As I was watching, I had the thought that the Star Wars is one of the closest things to sustained, filmed fan-fiction we have--a long epic series--and I wondered what would take its place if they're not filming any more of the movies. When will we get something like it again? Someone needs to take up Lucas's dropped reins.
timian on January 9th, 2006 02:27 am (UTC)
I actually quite enjoyed War of the Worlds, which surprised me. I was, however, intensely disappointed that Robbie lived. That ruined the entire movie for me. Heh. I mean, god, could he have reacted in a more idiotic or life threatening manner? And yet he lived, when so many others died. Blech.

The actor was really good, though.
Katie M.katie_m on January 9th, 2006 02:35 am (UTC)
So sad when it died--I suppose it might have survived the fall, since Obi-Wan did.

I'm sure it's fine. It could swim! Yeah, that's it.
Pouncer: Dark Side Rising Anakinthepouncer on January 9th, 2006 03:00 am (UTC)
Anakin got so much hotter the deeper he fell into the Dark Side. Yummy.
AynAtonal: I got no pants!aynatonal on January 9th, 2006 03:55 am (UTC)
I think that, like Haley Joel Osment (who I realize some folks consider to be a creepy little manikin, but who I like quite a bit), Dakota Fanning is a child actor who exhibits some signs of real craft in addition to any natural, reactive instincts she brings to her acting. You can see both intelligence and technique in her performances. Hopefully, she won't grow up to be like Natalie Portman.
Kest: kitties!kestrelsan on January 9th, 2006 04:03 am (UTC)
Hee! I actually just finished watching War of the Worlds a couple of hours ago, and had a similar viewing experience as you. Very intense, and the Tim Robbins scenes were bridging over into horror, almost--I mean, I expected Tom Cruise's character to find dead bodies buried in the basement and various instruments of torture. The looks Robbins kept giving the little girl was creeeepy.

And while like you I appreciated that the narrative angle was different from what we're usually dished up, also like you I'm not sure it was a strong or compelling enough angle to sustain the movie. It reminded me a lot of Signs, but not as well done--the aliens are just a handy mechanism by which we see how humanity will react and treat one another in such a crisis, blah blah blah. War of the Worlds was gripping, but it didn't really take you anywhere. I didn't agree with where Signs went, but at least it was somewhere.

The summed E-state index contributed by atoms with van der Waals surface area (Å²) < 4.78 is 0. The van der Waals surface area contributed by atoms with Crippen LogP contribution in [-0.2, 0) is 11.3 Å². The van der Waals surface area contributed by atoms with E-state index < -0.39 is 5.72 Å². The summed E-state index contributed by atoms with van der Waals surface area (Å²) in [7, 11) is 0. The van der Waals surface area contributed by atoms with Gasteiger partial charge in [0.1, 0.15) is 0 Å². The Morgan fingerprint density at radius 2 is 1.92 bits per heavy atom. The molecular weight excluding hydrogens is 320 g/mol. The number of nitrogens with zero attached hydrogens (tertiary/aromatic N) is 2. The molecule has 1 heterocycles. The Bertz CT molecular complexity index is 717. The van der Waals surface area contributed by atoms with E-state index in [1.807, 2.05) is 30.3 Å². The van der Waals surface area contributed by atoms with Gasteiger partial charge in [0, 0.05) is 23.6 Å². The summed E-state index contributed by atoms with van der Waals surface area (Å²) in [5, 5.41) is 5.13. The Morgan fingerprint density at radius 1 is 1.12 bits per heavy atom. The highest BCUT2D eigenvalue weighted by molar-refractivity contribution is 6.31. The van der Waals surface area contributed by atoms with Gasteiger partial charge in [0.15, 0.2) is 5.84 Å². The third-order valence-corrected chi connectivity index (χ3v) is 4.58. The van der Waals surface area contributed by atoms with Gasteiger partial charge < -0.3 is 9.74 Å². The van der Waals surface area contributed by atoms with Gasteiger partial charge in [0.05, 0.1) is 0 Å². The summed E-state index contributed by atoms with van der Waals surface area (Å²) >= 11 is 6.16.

little Alexlitalex on January 9th, 2006 05:05 am (UTC)
I think "War of the Worlds" is a rather typical Spielberg movie, in that the message seems to be, in the midst/aftermath of a world-shattering catastrophe, as long as your loved ones came through, everything will be a-okay. Doesn't matter that the world will be so screwed up afterwards that it'll require decades, even centuries to fix, etc.

For me, Spielberg movies always feel like watching him put a bandaid on someone who got a gaping hole in the stomach. I mean, really.

But you probably weren't asking for a rant; so I'm just going to say, yeah, I agree with you (and the virus bit was from the original book; so I can't even credit Spielberg for the idea).
fish_23 on January 9th, 2006 05:41 am (UTC)
I nod my head. I thought War of the Worlds had some brilliant set pieces but overall I thought it was a fairly shitty movie. It just didn't hang together at all. And the bit with Robbie turning up just annoyed me no end. Last time we see him he's running towards the machines unarmed and then just turns up half way across the country safe and sound? What ever!

Revenge of the Sith had a lot of money thrown at it with lots of talking made up of bad dialogue. It was a pity that they made Padme so drippy - they could have sparked things up a bit by maybe showing her trying to flee with the baby Jedi until Darthie caught up with them, screamed out 'NOOOOOO', and then fell on her, killing her tragically underneath his hulking metal body.
Roquelaureroquelaure on January 10th, 2006 08:11 pm (UTC)
I don't see why the lizard wouldn't have survived. Obi-Wan did. Jedi's are in good shape, of course, but they're generally just as soft and susceptible to injury as other humans. They're just much better at dodging. :)

Also, go here: http://desiringhayden.net/media/movieclips.html - and download shower scenes 1 & 2.

You're welcome.
Estepheia: It's only a movie...estepheia on January 19th, 2006 12:59 am (UTC)
I must have listened to Jeff Wayne's War of the World about a hundred times or more, so I knew all about the bacteria wiping out the aliens.
I thought that the movie was excellent. I saw it both in a decent cinema with a good sound system (very creepy) and at home on DVD (still very good).
As a parent, I was very moved by Ray's plight and the way he was forced to choose between his two children.

I found the movie very intense. Robbie's survival is contrived, I agree, but I wouldn't say it ruined the movie for me.
Oh, and I thought Tom Cruise looked really hot. I like him better than when he was younger. And I liked the scruffy realistic make-up they gave him.